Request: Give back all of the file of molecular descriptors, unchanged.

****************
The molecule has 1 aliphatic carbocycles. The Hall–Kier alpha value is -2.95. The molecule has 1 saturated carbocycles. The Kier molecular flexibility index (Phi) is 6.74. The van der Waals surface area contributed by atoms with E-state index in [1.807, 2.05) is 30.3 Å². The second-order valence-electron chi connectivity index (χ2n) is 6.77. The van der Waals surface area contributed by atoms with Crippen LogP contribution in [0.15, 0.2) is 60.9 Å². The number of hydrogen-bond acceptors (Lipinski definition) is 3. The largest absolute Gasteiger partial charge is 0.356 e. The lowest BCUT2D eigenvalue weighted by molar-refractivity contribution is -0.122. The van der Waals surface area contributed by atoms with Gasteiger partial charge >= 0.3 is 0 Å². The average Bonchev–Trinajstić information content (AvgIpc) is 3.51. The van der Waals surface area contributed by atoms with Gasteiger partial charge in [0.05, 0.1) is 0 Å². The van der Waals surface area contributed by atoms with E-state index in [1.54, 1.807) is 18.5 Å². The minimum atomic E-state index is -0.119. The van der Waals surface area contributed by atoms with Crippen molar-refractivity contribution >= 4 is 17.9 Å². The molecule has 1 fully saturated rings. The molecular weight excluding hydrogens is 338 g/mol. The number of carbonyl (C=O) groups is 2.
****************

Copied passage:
The molecule has 1 aliphatic carbocycles. The Hall–Kier alpha value is -2.95. The molecule has 1 saturated carbocycles. The Kier molecular flexibility index (Phi) is 6.74. The van der Waals surface area contributed by atoms with E-state index in [1.807, 2.05) is 30.3 Å². The second-order valence-electron chi connectivity index (χ2n) is 6.77. The van der Waals surface area contributed by atoms with Crippen LogP contribution in [0.15, 0.2) is 60.9 Å². The number of hydrogen-bond acceptors (Lipinski definition) is 3. The largest absolute Gasteiger partial charge is 0.356 e. The lowest BCUT2D eigenvalue weighted by molar-refractivity contribution is -0.122. The van der Waals surface area contributed by atoms with Gasteiger partial charge >= 0.3 is 0 Å². The average Bonchev–Trinajstić information content (AvgIpc) is 3.51. The van der Waals surface area contributed by atoms with Gasteiger partial charge in [0.05, 0.1) is 0 Å². The van der Waals surface area contributed by atoms with E-state index in [1.54, 1.807) is 18.5 Å². The minimum atomic E-state index is -0.119. The van der Waals surface area contributed by atoms with Crippen molar-refractivity contribution >= 4 is 17.9 Å². The molecule has 1 fully saturated rings. The molecular weight excluding hydrogens is 338 g/mol. The number of carbonyl (C=O) groups is 2.